Healthy, Stress-Free Movement: Listen to Your Body During Training
As part of our NEBBIA ACADEMY Talks – Women to Women, we held another lecture, this time on the topic of Movement and Psyche. Barbora Dávidová, a mentor of women, introduced us to this topic.
Barborahas been running a small family gym for ten years. Thanks to this journey, she has become a trainer who trains both groups and individuals. However, she has discovered that it’s no longer just about training and diet, but mainly about the holistic approach. With this knowledge, she takes into account not only the holistic approach, but also the menstrual cycle and the well-being of each woman.
To feel healthy and fit, regular training is simply not enough. Even very important good eating habits cannot guarantee certainty. Listening to your body, taking into account the phases of the menstrual cycle, moods, emotions and different life situations is more important.
Setting up a training plan according to the menstrual cycle is quite simple. That means creating a plan in which the weights, the dynamics, the amount of exercises, but also the active recovery are varied during the training. But all this is just theory on paper, not practice in real life. It is important that you learn to feel your cycle. Ideally, it takes 28 days and anything outside of that time is supposedly incorrect. However, this is not entirely true. A healthy menstrual cycle lasts 21–35 days and is divided into four phases. During these phases, not only the body changes, but also the way we think and the emotions we feel.
In each phase, hormones, insulin, thyroid and the mole centre work in a different way. Once women learn to perceive these phases and their own body, life itself throws a pitchfork into the lunar cycle.
Nowadays people are always talking about stress and lack of time is mentioned more often than money. Stress can be both negative and positive. In general, movement and training represent a positive stress on the body. But the line of how long it is still a positive stress for a woman is very thin.
Unfortunately, American studies report that for more than 70% of women, their appearance is more important than, for example, love or success. This is true everywhere. For exactly these reasons, training may no longer be a positive stress for her and may rather harm her. So I recommend – simplicity is definitely better. The rule that less is more applies here as well.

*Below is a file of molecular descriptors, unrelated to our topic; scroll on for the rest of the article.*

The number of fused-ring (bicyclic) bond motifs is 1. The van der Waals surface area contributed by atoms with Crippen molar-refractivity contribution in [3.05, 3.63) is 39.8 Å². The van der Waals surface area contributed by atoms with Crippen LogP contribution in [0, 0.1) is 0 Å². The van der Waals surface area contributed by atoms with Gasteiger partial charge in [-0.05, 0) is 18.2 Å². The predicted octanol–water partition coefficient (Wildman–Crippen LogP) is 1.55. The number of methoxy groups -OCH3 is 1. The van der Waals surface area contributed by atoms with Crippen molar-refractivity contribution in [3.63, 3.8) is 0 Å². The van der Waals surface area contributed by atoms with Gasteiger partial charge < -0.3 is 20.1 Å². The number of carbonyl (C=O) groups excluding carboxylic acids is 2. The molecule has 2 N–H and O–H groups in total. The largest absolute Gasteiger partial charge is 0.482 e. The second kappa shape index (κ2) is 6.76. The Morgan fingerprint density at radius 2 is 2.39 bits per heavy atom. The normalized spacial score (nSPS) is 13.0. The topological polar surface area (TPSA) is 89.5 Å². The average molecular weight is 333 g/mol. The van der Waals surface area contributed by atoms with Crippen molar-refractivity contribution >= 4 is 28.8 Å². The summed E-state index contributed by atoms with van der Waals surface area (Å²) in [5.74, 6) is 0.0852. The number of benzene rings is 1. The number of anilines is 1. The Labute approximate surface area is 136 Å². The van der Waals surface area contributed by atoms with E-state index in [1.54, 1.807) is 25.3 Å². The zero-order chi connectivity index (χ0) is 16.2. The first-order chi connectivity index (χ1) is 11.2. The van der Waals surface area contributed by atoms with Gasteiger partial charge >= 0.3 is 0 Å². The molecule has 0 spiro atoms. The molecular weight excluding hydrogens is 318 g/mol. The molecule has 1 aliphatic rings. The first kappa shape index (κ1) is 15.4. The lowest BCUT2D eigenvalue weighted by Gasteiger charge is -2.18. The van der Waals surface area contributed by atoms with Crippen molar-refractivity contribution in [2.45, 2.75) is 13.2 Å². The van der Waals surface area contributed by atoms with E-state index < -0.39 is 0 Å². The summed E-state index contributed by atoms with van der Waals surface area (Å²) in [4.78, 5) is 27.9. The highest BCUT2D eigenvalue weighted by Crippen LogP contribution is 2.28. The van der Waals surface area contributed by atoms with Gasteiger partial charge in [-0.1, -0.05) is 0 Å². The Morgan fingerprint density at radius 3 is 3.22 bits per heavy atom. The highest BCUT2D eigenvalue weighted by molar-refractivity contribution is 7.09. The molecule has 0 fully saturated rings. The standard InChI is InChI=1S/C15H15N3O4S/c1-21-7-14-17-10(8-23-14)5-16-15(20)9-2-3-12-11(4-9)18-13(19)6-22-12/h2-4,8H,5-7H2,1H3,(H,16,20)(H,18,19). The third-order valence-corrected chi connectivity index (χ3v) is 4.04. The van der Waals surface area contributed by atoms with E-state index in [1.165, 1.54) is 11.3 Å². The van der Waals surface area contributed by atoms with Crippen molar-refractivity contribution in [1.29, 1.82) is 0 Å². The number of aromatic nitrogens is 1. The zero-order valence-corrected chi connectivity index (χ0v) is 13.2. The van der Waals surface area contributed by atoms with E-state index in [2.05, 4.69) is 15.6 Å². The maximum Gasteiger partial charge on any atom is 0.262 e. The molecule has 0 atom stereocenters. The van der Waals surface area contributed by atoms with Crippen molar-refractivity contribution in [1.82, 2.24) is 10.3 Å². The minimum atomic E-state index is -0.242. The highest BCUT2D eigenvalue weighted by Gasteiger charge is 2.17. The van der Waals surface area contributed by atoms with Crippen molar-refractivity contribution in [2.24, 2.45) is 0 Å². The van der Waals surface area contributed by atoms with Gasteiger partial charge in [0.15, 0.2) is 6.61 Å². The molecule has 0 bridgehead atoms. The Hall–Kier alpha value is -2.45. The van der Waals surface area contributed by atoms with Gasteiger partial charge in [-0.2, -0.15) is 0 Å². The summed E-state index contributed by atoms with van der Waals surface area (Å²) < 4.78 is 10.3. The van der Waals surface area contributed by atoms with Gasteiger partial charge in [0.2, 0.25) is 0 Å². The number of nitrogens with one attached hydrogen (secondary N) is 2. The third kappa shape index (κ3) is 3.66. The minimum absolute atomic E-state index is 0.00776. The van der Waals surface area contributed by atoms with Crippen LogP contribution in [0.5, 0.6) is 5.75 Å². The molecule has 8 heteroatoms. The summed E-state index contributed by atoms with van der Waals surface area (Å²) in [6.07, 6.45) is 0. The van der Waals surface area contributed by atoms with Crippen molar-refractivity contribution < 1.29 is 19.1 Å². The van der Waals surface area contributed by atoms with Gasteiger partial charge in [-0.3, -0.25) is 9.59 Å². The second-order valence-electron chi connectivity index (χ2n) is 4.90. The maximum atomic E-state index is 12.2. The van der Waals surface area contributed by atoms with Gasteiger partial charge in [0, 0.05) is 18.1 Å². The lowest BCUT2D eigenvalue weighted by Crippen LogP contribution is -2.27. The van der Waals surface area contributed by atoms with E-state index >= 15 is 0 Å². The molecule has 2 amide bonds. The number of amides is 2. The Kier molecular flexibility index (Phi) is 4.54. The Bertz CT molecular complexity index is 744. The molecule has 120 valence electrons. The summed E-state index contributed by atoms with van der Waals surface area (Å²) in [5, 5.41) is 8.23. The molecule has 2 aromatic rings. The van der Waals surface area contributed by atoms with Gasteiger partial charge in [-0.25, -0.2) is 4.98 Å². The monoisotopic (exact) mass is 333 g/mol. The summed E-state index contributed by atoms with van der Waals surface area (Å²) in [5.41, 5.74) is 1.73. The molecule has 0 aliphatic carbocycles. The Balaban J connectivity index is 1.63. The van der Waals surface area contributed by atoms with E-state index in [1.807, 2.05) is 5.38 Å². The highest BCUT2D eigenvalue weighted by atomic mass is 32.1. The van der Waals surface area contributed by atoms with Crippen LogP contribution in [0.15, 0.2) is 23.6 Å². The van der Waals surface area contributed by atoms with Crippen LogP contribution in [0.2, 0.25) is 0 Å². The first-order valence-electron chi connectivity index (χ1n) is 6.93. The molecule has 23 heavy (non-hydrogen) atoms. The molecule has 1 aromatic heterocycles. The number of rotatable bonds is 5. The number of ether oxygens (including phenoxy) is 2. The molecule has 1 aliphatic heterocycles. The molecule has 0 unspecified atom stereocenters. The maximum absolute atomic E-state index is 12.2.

If you are under stress for a long time, your thoughts are focused only on your appearance and you do not receive your body’s signals, but punish and hurt it – you will not achieve effective results on your body. This will affect the hormones and functioning of the body. You will not build quality muscle mass. This can lead to thyroid function disorders and other more serious health problems. Stop for a moment, calm your body, mind and breath and reflect on the question, why do you exercise?
Tips on techniques
Finally, I’ll give you three tips on how to know the line between whether training is bad for you or not.
- Answer the question: Why do I have to? This technique focuses on self-reflection and awareness of why you are training. It is important to have clear goals and motivation. If you find yourself training just because of the pressure from others or negative feelings towards your body, it can lead to unnecessary overtraining and injury.
- Observe your body and stop. If you start to feel pain, uncomfortable tension or fatigue during the training, you should stop and see what’s going on. It is important to learn to recognise the difference between healthy performance and overtraining.
- Be present at the training. This means you have to be mentally present and focused during the training. When you are fully aware of your body and movement, you can spot any problems or potential risks more quickly. Thus you can adapt your training to your current abilities and needs.